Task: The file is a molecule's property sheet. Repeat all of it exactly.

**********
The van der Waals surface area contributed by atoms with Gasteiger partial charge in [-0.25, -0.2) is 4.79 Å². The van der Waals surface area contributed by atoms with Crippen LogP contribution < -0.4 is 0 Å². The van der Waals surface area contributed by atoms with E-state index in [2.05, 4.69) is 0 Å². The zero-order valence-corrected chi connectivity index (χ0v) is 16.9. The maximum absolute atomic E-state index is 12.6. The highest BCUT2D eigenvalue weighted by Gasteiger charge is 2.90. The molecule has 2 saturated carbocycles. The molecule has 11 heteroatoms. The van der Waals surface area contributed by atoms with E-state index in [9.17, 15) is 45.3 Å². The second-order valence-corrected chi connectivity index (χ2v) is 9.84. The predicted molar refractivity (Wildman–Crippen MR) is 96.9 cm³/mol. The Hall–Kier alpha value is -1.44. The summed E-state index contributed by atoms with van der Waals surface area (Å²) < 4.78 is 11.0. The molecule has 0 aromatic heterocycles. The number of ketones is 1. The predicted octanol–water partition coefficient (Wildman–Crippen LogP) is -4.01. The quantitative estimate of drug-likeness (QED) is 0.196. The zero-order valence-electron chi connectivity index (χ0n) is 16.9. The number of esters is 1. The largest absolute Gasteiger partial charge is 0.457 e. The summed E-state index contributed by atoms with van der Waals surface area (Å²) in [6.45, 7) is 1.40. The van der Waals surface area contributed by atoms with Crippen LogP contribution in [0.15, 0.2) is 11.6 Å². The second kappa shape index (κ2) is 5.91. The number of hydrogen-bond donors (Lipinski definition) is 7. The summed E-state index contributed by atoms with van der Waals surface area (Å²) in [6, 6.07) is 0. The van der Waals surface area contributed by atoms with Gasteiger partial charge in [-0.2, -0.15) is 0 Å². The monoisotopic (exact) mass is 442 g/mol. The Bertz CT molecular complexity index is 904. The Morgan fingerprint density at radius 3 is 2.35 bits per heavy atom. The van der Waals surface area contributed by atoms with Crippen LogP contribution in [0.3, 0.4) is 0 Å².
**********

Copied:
The van der Waals surface area contributed by atoms with Gasteiger partial charge in [-0.25, -0.2) is 4.79 Å². The van der Waals surface area contributed by atoms with Crippen LogP contribution < -0.4 is 0 Å². The van der Waals surface area contributed by atoms with E-state index in [2.05, 4.69) is 0 Å². The zero-order valence-corrected chi connectivity index (χ0v) is 16.9. The maximum absolute atomic E-state index is 12.6. The highest BCUT2D eigenvalue weighted by Gasteiger charge is 2.90. The molecule has 2 saturated carbocycles. The molecule has 11 heteroatoms. The van der Waals surface area contributed by atoms with E-state index in [9.17, 15) is 45.3 Å². The second-order valence-corrected chi connectivity index (χ2v) is 9.84. The predicted molar refractivity (Wildman–Crippen MR) is 96.9 cm³/mol. The Hall–Kier alpha value is -1.44. The summed E-state index contributed by atoms with van der Waals surface area (Å²) < 4.78 is 11.0. The molecule has 0 aromatic heterocycles. The number of ketones is 1. The predicted octanol–water partition coefficient (Wildman–Crippen LogP) is -4.01. The quantitative estimate of drug-likeness (QED) is 0.196. The zero-order valence-electron chi connectivity index (χ0n) is 16.9. The number of esters is 1. The largest absolute Gasteiger partial charge is 0.457 e. The summed E-state index contributed by atoms with van der Waals surface area (Å²) in [6.45, 7) is 1.40. The van der Waals surface area contributed by atoms with Crippen LogP contribution in [0.15, 0.2) is 11.6 Å². The second kappa shape index (κ2) is 5.91. The number of hydrogen-bond donors (Lipinski definition) is 7. The summed E-state index contributed by atoms with van der Waals surface area (Å²) in [6, 6.07) is 0. The van der Waals surface area contributed by atoms with Gasteiger partial charge in [-0.2, -0.15) is 0 Å². The monoisotopic (exact) mass is 442 g/mol. The Bertz CT molecular complexity index is 904. The Morgan fingerprint density at radius 3 is 2.35 bits per heavy atom. The van der Waals surface area contributed by atoms with Crippen LogP contribution in [0.3, 0.4) is 0 Å².